The half frame of a television scan which is composed of the odd-numbered lines.
A feed which is offset from the center of a reflector for use in satellite receiving systems. This configuration does not block the dish aperture.
– Geek box term. The amount of picture area that gets cropped off along the edges of a television screen. Zero percent overscan means the television does not crop off any of the incoming picture. Overscan is often set intentionally at the factory to be 5 percent, or even higher along the edges, to ensure the screen is full at all times regardless of fluctuations in brightness (which can change the overall picture size) or nonstandard signals, such as those from camcorders or video games.
Packet Identity (PID):
A 13-bit number that identifies transport stream packets containing data from a single data stream
An entity that breaks a stream up into discrete units of data and, usually, encapsulates each packet with extra information used to allow the packets to be reliably re-assembled into the continuous data stream
Packetized Elementary Stream (PES):
An elementary stream that is divided into typically large packets of a defined structure before being further packetized for the MPEG transport process
Phase Alternate Line (PAL):
The European/African color TV format which evolved from the American NTSC standard. PAL-I version used in South Africa.
– Phase Alternating Line. This video-transmission standard was introduced in the early 1960s and is used in most European countries except France and the former Soviet Union. PAL standards specify 625 lines of resolution at 50fps.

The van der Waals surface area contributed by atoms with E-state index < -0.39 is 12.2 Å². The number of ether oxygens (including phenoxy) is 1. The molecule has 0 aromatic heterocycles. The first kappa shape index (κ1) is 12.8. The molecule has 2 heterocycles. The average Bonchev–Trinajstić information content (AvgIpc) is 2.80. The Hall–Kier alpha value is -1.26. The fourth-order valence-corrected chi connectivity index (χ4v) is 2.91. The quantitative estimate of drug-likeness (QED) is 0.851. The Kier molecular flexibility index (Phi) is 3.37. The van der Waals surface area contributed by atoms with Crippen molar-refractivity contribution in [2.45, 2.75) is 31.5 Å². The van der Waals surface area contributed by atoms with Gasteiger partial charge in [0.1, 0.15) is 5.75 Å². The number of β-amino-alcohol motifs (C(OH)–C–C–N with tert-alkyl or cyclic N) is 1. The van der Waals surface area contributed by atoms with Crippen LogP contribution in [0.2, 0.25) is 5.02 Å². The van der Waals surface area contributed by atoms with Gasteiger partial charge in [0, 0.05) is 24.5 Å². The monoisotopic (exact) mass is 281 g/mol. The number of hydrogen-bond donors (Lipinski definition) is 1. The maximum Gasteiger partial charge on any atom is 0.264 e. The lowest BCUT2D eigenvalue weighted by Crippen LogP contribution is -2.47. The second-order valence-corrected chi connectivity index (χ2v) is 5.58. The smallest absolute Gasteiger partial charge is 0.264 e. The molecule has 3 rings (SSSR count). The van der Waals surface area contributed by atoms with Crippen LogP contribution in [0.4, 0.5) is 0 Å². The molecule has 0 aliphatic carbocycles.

– Process of transferring a movie or other source material to videocassette, DVD, or broadcast so that it fits the 4:3 aspect ratio of most current TVs. This results in a significant amount of lost picture information, particularly in the width of the image, and sometimes involves panning unnaturally across the frame. At the beginning of a movie, there is often a disclaimer about the movie having been “…formatted to fit your TV.” That means it’s been converted to pan-and-scan. See also anamorphic.
– Dots of color, sometimes composed of separate red, green, and blue subpixels, that combine to create an image; from the words picture element.
– Picture Line-Up Generation Equipment. Test pattern for video equipment to set black level.
– Display technology used in large-screen, flat-panel TVs. Each plasma panel contains thousands of tiny tubes that are like miniature fluorescent lights, filled by ionized gas in a plasma state. When excited by electricity, the tubes–which are backed by red, green, or blue phosphors–glow in different colors and intensities to create an image.
– Also called sequential scanning, this is the antithesis of interlaced scanning used in broadcast television, the process by which all odd and even scanning lines are “painted” by an electron beam every 1/60 of a second. This method reduces flicker and increases stability.
Patching means altering the software or firmware to create new possibilities. When we talk about patching receivers (like the famous Allcam patch) it means that the original receiver firmware is modified in such a way that it is able to do more than the manufacturer intended it to do.
The Allcam patch, for instance, is a modification that allows you to decode multiple coding systems on just 1 CAM. Such Allcam patches are offered for several receivers, on the web.
But also creating a new language version of the receivers operating system, requires a firmware modification and would thus be called a patch.
Pay Per View:
Pay Per View (PPV) as the name implies, is a technique, used to charge a viewer only for the program he/she watches. So with PPV, whenever you want to watch a movie or sports match, you will pay for that program only.